An in depth text on AlNiCo magnet grades used in guitar pickups

Discussion in 'Pickups' started by Antigua, Dec 9, 2017.

  1. paruwi

    paruwi Kraut-Rocker Super Mod Premium Member

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    This guys 'knowledge' is more than doubtful, to say it friendly

    the good thing is, I don't need to translate it :rofl:
     
  2. Antigua

    Antigua Senior Member

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    Well... he cites his sources.
     
  3. EL-34

    EL-34 Senior Member

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    Great article. Thanks for sharing. So it's technically not alnico 3 it should be alnicu 3...haha.
     
  4. Antigua

    Antigua Senior Member

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    Another interesting consequence of considering the residual flux (Br) density and the coercive force (Hc) is that it means that staggered Stratocaster pole pieces are not merely different distances from the string, but because the magnets are different lengths entirely, their magnetic fields are shaped differently, with the taller pole pieces having taller, skinnier magnetic fields.

    What effect, if any, this has on the tone production is hard to guess, but the takeaway is that taller pole pieces are not merely closer to the strings, they're magnetically "sharper" as well. It's possible that a more narrow magnetic focus causes more high end harmonics to come through, because you'd get less comb filtering of those physically narrow harmonics, those which are fractions of the width of the magnetic aperture. Of course, high frequency transient harmonics are the kinds that don't last long, and are mostly only associated with the "transient", or "pick attack". So, to summarize with adjectives, that sharper magnetic focus might mean a more abrasive attack. If the effect is in fact audible, it would mean that staggered Strat pickups not only vary in terms of string-to-string balance, but string-to-string attack, as well. Because the differences are so small, you'd need a reliable blind A/B test to establish whether the difference is truly perceivable.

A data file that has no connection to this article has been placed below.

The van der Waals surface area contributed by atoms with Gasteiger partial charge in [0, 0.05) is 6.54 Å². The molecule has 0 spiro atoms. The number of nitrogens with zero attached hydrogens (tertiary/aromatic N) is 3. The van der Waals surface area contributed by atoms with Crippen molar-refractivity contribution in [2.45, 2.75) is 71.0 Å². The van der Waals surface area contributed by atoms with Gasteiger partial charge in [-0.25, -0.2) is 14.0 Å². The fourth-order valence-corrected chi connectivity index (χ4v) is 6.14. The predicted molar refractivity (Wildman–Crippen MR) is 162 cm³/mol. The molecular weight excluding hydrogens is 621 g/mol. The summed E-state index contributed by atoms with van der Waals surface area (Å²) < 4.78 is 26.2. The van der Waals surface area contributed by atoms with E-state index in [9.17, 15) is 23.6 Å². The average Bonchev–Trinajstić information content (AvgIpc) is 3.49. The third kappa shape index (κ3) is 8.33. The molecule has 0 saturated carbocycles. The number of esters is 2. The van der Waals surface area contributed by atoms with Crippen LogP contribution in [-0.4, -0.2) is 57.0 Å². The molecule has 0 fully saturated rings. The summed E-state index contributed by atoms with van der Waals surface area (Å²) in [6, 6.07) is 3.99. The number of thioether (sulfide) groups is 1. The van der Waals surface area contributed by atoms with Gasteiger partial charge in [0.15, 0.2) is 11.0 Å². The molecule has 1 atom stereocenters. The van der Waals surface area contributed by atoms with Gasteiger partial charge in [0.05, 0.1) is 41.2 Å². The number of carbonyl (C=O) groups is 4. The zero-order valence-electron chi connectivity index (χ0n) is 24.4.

Last edited: Dec 29, 2017
  5. EL-34

    EL-34 Senior Member

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    In page 4-21, third paragraph it states the Gibson pickups that are in the factory guitars are not wax potted even today. That's not true. From what I understand the Gibson pickups in their guitars are potted. But the pickups you buy separately from Gibson are not potted.
     
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  6. cooljuk

    cooljuk Transducer Producer Premium Member

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    This is correct. Gibson pickups were not potted clear through the 1970's.

    Nearly all modern Gibson pickups after that are vacuum potted in some rather soft and nasty waxy compound. Not a simple mixture of beeswax and paraffin. There is some other softening component, perhaps an oil, added, and not always at the same consistency. This could be to aid in faster penetration, adjustment of melting point, or cost-cutting, at my best speculation.

    It's also the case that many of the pickups Gibson sells as aftermarket products are also wax potted.
     
  7. LtKojak

    LtKojak Senior Member

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    AFAIK, the only ones not being potted as aftermarket items are the Burstbuckers, apparently.

    All the others are, in fact, potted.
     
  8. ThroBak

    ThroBak MLP Vendor

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    Pickup makers use science every day. It is empirical science. It is a cycle of constant research and improvement that includes observation, induction, deduction, testing, evaluation returning back to observation. This is the same science that master violin makers like Stradivari practiced and makers like Santa Cruz Guitars and many others are dedicated to. Frankly it is the best method for pickup making and musical instrument manufacturing.